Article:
-Steam driven propellers on a hot-air or hydrogen/helium zeppelin? Of course, just straight out using a steam ROCKET might save weight and not lose THAT much efficiency. I was going to limit it to hydrogen, but presumably Pinkie Pie uses helium in her balloons (although she could be using hydrogen if she doesn't mind them deflating faster or the flammability). Sorry if this is too much... I am a mechanical engineer by education and I tend to like a lot of details.

The Prince has leant us his personal airship, the Windfish, as a platform for our fireworks display!
-One can only hope the pyrotechnicians are both competent and able to resist direct orders that are unwise... (Helium also helps...)

This was the moment to act. If she didn’t make her move now, she wouldn’t get another shot.
-Ah, I suppose that magical alarms are ALSO something that could be counter-spelled...

“And while I’m not exactly sure of what you plan to do with one of our nation’s priceless treasures, I know you well enough to be assured that no ill will come of it.”
-Agent of the Crown then is she? Checking security, or discretely arranging a more appropriate location for the artifact (which might have some power of significance to national security)? Or does he simply mean that he knows she wouldn't DAMAGE it in the theft and that it would be ransomed back (perhaps turned in for an anonymous "no questions asked" reward)?

Her horn lit up as she began a teleportation spell.
-I thought she flunked that class? Or maybe she just never got that far? Magical ability DOES tend to follow the Cutie-mark (although how three trefoils symbolizes theft I don't know... then again, such marks WOULD tend to be highly ambiguous in many cases...) and the courses of study at the university might follow fairly linear progressions (designed for unicorns whose talent IS magic).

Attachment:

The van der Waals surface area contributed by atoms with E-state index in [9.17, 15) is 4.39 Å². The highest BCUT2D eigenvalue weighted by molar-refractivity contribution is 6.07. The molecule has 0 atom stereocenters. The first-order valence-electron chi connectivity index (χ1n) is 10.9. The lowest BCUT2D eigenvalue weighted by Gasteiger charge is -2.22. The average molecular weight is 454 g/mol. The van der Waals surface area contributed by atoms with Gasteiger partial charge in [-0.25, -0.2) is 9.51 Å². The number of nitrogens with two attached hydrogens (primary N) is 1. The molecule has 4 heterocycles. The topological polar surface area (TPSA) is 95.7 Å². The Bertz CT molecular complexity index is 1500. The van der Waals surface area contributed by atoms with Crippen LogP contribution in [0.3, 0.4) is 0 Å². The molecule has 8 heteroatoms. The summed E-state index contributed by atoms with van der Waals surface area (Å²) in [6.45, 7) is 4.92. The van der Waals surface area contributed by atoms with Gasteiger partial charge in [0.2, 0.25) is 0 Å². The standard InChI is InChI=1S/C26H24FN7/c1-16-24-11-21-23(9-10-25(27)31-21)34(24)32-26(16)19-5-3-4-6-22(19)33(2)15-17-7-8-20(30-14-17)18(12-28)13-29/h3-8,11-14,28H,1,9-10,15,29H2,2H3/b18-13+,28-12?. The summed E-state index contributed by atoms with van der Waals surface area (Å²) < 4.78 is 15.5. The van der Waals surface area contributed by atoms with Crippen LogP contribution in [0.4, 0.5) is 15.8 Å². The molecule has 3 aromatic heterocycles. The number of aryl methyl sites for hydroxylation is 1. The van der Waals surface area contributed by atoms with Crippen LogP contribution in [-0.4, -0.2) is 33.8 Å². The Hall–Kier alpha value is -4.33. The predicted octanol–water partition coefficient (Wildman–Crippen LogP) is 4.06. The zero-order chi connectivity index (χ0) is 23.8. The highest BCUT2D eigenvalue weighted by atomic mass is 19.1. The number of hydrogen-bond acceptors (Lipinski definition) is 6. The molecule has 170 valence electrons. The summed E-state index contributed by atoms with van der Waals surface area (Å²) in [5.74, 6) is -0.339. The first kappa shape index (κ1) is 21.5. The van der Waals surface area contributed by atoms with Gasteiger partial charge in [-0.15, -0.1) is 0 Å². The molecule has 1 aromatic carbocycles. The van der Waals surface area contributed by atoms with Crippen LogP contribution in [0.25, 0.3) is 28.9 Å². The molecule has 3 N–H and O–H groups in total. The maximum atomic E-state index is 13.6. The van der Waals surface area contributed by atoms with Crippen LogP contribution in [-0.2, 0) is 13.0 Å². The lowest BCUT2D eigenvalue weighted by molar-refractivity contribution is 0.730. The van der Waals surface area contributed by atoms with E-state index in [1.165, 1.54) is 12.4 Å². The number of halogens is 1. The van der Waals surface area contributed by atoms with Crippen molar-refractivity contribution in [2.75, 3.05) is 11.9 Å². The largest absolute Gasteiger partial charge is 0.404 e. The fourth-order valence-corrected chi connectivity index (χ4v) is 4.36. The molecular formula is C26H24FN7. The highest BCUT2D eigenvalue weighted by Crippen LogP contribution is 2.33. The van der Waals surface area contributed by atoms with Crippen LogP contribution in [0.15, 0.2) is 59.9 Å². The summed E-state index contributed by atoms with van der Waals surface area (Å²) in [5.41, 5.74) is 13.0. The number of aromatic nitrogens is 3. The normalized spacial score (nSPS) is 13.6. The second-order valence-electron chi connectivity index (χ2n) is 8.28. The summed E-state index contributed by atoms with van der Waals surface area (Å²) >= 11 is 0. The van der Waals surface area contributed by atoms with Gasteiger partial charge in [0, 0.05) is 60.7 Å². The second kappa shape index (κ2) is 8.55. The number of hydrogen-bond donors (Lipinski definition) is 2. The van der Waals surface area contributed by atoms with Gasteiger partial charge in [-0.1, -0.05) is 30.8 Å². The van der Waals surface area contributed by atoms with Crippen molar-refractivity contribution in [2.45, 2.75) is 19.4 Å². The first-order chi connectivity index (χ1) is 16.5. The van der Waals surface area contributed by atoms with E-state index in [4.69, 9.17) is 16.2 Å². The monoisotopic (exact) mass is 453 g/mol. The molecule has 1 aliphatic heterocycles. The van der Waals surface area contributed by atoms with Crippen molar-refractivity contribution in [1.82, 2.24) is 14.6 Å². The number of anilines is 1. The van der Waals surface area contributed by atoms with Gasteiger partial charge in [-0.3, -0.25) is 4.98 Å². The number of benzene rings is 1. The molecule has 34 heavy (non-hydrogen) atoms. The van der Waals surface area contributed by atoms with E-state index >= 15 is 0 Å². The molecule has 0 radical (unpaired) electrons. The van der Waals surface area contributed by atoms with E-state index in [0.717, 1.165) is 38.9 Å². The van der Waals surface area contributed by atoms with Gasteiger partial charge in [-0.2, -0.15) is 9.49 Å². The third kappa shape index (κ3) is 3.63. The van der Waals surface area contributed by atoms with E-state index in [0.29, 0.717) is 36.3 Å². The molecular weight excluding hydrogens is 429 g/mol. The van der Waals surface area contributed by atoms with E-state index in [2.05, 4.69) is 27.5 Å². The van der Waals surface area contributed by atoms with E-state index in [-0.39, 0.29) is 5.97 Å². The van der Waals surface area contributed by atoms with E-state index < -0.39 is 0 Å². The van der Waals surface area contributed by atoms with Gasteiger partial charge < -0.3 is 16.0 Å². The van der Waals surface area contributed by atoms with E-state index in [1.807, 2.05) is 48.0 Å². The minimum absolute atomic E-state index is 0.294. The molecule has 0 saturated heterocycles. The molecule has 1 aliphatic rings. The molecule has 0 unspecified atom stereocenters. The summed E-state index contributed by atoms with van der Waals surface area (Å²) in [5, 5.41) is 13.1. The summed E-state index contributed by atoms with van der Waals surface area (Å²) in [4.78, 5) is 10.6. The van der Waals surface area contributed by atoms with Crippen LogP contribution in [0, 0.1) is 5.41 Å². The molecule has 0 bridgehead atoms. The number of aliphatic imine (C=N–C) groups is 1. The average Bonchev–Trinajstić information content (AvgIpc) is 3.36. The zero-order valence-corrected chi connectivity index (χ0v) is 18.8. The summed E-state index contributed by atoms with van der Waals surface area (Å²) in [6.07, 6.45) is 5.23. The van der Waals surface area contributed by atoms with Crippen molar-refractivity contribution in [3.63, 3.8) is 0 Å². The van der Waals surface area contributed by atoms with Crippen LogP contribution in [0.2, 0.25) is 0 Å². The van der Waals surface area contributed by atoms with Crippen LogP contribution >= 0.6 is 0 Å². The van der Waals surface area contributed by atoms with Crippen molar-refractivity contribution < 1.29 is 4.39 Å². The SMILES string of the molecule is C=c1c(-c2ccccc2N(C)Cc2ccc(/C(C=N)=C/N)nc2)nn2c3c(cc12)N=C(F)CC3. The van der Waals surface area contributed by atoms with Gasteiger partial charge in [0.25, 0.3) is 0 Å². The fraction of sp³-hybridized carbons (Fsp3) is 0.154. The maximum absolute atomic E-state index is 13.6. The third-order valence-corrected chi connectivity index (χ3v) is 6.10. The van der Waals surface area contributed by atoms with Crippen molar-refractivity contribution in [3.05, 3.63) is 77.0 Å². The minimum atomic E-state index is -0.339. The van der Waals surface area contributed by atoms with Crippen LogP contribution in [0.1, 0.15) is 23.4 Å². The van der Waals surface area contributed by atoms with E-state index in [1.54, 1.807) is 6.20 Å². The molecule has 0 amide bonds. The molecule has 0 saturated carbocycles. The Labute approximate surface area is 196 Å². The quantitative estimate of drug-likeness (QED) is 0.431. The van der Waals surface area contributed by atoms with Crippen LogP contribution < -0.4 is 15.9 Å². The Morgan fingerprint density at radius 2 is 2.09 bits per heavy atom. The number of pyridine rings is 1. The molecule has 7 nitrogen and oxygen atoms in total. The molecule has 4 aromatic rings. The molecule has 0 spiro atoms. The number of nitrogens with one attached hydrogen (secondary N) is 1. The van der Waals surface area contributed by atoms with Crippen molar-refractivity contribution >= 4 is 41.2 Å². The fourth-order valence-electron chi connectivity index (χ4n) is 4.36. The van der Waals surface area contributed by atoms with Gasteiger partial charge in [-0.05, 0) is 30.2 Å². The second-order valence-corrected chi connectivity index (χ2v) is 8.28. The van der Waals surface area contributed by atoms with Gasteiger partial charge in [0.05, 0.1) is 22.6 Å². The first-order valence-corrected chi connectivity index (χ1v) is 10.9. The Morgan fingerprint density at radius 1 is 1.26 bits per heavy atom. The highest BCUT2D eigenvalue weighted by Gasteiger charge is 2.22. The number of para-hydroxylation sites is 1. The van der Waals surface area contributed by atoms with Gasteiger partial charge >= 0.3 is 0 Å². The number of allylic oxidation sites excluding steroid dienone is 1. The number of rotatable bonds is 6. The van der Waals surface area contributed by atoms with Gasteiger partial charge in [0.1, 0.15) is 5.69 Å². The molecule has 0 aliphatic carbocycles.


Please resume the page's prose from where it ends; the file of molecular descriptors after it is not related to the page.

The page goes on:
-Ah, so just in it for the entertainment value then? Or is she employed by the Crown to keep people on their hoof-tips? Not that there is much difference necessarily in the basic motivations, the second simply removes the last naggings of conscience.


Fleur-de-Lis is Fleur-de-Lis. I do have a sequel planned (actually, this was originally the introduction to that story, then it spiralled out of control), so a lot of this will be explored and explained later.

The monarchy comment I admit was an off-hand line that I didn't put much extra thought into, though given that this story is set before the show, she may be referring to the period of Celestia's sole rule as 'the monarchy' (making the items on display > 1000 years old).

Steam-powered airships... Well, I'm sure they'd think of some way of making it perfectly safe! And with fireworks, a unicorn could, presumably, actually control the flight of a rocket (if they even have to use them, Trixie and Rarity have shown that unicorn magic itself can produce quite dazzling displays), so rockets hitting the balloon shouldn't be a concern.

Her motivations will, likewise, be explored in greater depth at a later date. And yes, although she flunked nearly everything in the School for Gifted Unicorns, that doesn't mean she never learned. :raritywink:

A simply amazing read. I applaud you, good sir!

What an awesome read! :twilightsmile: I love it!

did i read sequel ?

oh boy, i can't wait this is some great writing

keep it up :twilightsmile:

Sh- She's a thief?:rainbowhuh:

... Quaint.


As would I! I plan to visit the British Isles and see what my Celtic ancestors left behind. I myself am of Irish descent, but England was still Celtic, and I feel kinship with all native to the isles.